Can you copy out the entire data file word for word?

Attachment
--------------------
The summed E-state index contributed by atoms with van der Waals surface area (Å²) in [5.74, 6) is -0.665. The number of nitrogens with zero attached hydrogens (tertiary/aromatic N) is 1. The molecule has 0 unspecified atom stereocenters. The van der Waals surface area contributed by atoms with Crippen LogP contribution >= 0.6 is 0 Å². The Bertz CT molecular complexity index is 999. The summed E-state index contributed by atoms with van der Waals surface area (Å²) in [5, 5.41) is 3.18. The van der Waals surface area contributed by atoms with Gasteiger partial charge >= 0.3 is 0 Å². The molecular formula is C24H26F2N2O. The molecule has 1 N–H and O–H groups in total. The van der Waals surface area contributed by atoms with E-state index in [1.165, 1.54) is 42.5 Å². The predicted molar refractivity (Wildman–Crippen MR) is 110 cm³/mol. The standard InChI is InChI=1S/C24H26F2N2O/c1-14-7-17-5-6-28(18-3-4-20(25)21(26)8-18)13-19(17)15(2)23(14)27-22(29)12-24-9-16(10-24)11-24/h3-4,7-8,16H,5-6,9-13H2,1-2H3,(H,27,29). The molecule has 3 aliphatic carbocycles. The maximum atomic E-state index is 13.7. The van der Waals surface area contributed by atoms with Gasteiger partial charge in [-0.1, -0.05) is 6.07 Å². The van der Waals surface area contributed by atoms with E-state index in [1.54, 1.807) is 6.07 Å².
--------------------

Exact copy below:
The summed E-state index contributed by atoms with van der Waals surface area (Å²) in [5.74, 6) is -0.665. The number of nitrogens with zero attached hydrogens (tertiary/aromatic N) is 1. The molecule has 0 unspecified atom stereocenters. The van der Waals surface area contributed by atoms with Crippen LogP contribution >= 0.6 is 0 Å². The Bertz CT molecular complexity index is 999. The summed E-state index contributed by atoms with van der Waals surface area (Å²) in [5, 5.41) is 3.18. The van der Waals surface area contributed by atoms with Gasteiger partial charge >= 0.3 is 0 Å². The molecular formula is C24H26F2N2O. The molecule has 1 N–H and O–H groups in total. The van der Waals surface area contributed by atoms with E-state index in [1.165, 1.54) is 42.5 Å². The predicted molar refractivity (Wildman–Crippen MR) is 110 cm³/mol. The standard InChI is InChI=1S/C24H26F2N2O/c1-14-7-17-5-6-28(18-3-4-20(25)21(26)8-18)13-19(17)15(2)23(14)27-22(29)12-24-9-16(10-24)11-24/h3-4,7-8,16H,5-6,9-13H2,1-2H3,(H,27,29). The molecule has 3 aliphatic carbocycles. The maximum atomic E-state index is 13.7. The van der Waals surface area contributed by atoms with Gasteiger partial charge in [-0.1, -0.05) is 6.07 Å². The van der Waals surface area contributed by atoms with E-state index in [1.54, 1.807) is 6.07 Å².